The Isis | Robin Wyatt Dunn


I went to England long ago. Henry James, damn him, knew in his day that to be finished you had to go there, to Europe, anyway, to be finished off. To be polished to a fine sheen.

The light at those latitudes is blue. Bluer than anything in the USA where I am from. And the summer lasts forever.


Punting, in more sense than one.

“Push off!” shouted Elizabeth, giggling, and I did.

Time moved slowly and there was nowhere but a boat, nowhere anywhere but one boat, and the two of us.

I rowed and kept quiet. Clouds of insects, one of the first species on this Earth to develop wings, have their use for only their final day, to mate upon the water. In that light they were small yellow fires, like Liz’s eyes.

“Are you really going back to America?” she asked me.

“Yes. Next month.”

“But you’ll come back?”

“Yes, I hope so. I’d need a visa.”

She looked away out over the water and unbuttoned her blouse, exposing her bra and pale skin to the English sunlight. She closed her eyes and leaned back, sighing, breathing in the air.

I rowed south, down the Isis, the Oxford branch of the Thames, passing some black horses standing on the bank. The horses there are wild, not like American horses. And yet, not wild. They know humans well but they are not ridden, they are part of the commons, some tradition my ancestors murdered on the new continent.

In England, like James knew, you go to remember: this is how it was. This is the Middle Ages we are still leaving.

Under the Magdalen bells, the rite of coming summer, the women wear flowers in their hair for it is May. It is no longer as cruel as May once was (May, named for Vulcan’s second wife), but it is still a lingering swath of quiet pain: an unlucky month for marriages but a good one for sex. Elizabeth’s friend Alejandra, her blonde hair short unlike Liz’s long and black, stood to listen to the bells, jostling gently in the crowd of students, yellow petals on her ear.

What did it mean? Only that we are forever slaves of Nature is so many ways that we will be counting them forever? Alejandra, Alex, her eyes were not her own, you see, they were the bells’.

I held her down and fucked her in her dorm, only doors down from Liz’s. She came louder than I’d ever heard, and I was unable to stop, still moved by the magics of the bells.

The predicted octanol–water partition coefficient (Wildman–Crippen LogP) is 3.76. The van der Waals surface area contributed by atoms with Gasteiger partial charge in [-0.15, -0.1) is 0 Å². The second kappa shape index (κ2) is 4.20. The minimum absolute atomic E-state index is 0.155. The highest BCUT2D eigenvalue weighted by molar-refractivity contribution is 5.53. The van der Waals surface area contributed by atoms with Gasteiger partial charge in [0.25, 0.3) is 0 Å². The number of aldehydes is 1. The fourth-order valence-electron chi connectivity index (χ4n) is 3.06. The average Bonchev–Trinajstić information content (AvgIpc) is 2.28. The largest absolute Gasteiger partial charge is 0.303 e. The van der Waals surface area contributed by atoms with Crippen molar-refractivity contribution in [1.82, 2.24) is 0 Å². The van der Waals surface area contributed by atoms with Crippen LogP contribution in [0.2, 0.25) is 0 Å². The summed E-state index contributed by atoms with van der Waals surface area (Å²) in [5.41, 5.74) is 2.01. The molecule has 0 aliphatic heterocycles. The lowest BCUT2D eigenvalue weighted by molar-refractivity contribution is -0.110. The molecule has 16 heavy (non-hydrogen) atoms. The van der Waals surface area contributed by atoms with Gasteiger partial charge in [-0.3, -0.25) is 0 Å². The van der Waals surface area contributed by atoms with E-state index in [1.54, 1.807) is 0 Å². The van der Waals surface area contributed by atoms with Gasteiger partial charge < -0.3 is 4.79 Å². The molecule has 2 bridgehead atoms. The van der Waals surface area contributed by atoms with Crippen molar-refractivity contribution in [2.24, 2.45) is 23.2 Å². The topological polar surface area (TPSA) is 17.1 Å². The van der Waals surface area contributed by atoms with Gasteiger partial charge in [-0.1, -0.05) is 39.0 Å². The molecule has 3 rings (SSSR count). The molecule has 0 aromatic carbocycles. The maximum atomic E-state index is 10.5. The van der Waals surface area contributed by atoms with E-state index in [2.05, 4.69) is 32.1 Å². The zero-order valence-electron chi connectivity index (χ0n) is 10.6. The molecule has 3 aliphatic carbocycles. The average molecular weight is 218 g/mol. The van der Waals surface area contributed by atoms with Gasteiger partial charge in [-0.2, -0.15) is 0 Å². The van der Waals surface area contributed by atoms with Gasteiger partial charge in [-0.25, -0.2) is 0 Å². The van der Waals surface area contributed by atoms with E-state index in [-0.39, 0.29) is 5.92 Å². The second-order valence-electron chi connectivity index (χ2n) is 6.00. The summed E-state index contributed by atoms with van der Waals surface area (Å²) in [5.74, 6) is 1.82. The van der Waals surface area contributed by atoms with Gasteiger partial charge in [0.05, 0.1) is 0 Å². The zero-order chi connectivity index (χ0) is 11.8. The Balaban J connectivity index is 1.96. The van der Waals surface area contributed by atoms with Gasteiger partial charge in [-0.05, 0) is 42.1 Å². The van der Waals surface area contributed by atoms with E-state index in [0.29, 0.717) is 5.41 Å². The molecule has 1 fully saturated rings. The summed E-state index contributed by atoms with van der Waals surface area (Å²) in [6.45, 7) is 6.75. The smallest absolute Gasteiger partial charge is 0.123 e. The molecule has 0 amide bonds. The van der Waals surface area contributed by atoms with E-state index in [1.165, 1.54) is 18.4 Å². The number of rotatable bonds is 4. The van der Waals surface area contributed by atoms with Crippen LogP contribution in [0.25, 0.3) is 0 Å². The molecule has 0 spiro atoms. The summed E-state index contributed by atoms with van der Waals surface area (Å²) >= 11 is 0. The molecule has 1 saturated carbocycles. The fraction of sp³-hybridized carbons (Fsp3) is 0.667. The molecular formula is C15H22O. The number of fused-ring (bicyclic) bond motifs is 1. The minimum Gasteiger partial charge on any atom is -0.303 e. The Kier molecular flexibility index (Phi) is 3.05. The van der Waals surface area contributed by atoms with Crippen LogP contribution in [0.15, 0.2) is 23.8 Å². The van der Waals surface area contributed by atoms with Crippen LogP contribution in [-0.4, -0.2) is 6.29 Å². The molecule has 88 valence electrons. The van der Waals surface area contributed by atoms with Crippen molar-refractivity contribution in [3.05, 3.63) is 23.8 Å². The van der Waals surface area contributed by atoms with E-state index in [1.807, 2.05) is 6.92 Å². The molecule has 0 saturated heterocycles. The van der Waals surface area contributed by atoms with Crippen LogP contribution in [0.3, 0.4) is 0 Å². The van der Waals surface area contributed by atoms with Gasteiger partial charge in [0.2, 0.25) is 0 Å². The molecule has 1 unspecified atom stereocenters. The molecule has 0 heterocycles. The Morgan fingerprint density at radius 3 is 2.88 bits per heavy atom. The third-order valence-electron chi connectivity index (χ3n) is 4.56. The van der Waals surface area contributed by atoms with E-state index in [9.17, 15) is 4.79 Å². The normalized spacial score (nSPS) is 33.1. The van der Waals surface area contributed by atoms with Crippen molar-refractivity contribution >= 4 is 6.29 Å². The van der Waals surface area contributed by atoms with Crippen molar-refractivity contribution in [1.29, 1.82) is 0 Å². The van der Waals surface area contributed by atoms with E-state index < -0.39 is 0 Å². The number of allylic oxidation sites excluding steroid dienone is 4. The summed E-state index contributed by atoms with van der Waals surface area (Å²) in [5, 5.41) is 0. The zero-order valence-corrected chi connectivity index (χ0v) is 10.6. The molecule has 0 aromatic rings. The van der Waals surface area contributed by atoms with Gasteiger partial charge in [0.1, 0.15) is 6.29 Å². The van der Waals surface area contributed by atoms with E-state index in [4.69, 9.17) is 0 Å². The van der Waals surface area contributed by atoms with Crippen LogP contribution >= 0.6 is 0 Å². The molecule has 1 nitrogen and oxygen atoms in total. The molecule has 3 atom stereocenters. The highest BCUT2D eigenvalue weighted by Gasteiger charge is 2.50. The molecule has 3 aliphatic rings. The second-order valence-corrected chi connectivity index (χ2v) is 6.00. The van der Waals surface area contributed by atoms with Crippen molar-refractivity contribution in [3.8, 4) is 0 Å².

And then, shouting at her recriminations and bellowing the Ox that haunts that city of dreaming spires, I fucked Liz too, after.


The next day I went swimming in the river, sluicing its coldness over my skin and shivering. My American friend, Gareth, joined me. I wanted to cry. Youth is a weapon, you see, one tamed by forces much larger than any city or historied culture.

“You remember that redhead we saw last week Gareth?” I asked him.

“On St. Giles?”


“She threw her hair just for us.”

“When you have everything, you can see the cruelty of others’ smiles, you can see they want what you have.”

“We don’t have everything.”

“We have a lot.”

“Yeah. We do. You know, in Louisiana, we know how to forget, you see, we know we have to forget. But I don’t want to forget this.”

“Why do we have to forget?”

“It’s safer. Safer to forget how we were betrayed at the Battle of New Orleans. We couldn’t be forgiven for being French. Because we would have ruled.”

I said nothing, but stared out at the water.

“Don’t you think that’s true?” Gareth said.

“I don’t know.”

“I know more than you do.”

“You probably do.” I admired him, of course, he was a huge man, heroically tall, with a large man’s gentleness.

“I cheated on Elizabeth,” I said.

“With who?”


Gareth laughed. “Alex. She wants all of us, you know. If I weren’t with Rachel I might have fucked her too. She just wants to try all of us, that’s all. She hates Americans.”

“You’re probably right.”

“I am right.”

“What do I do?”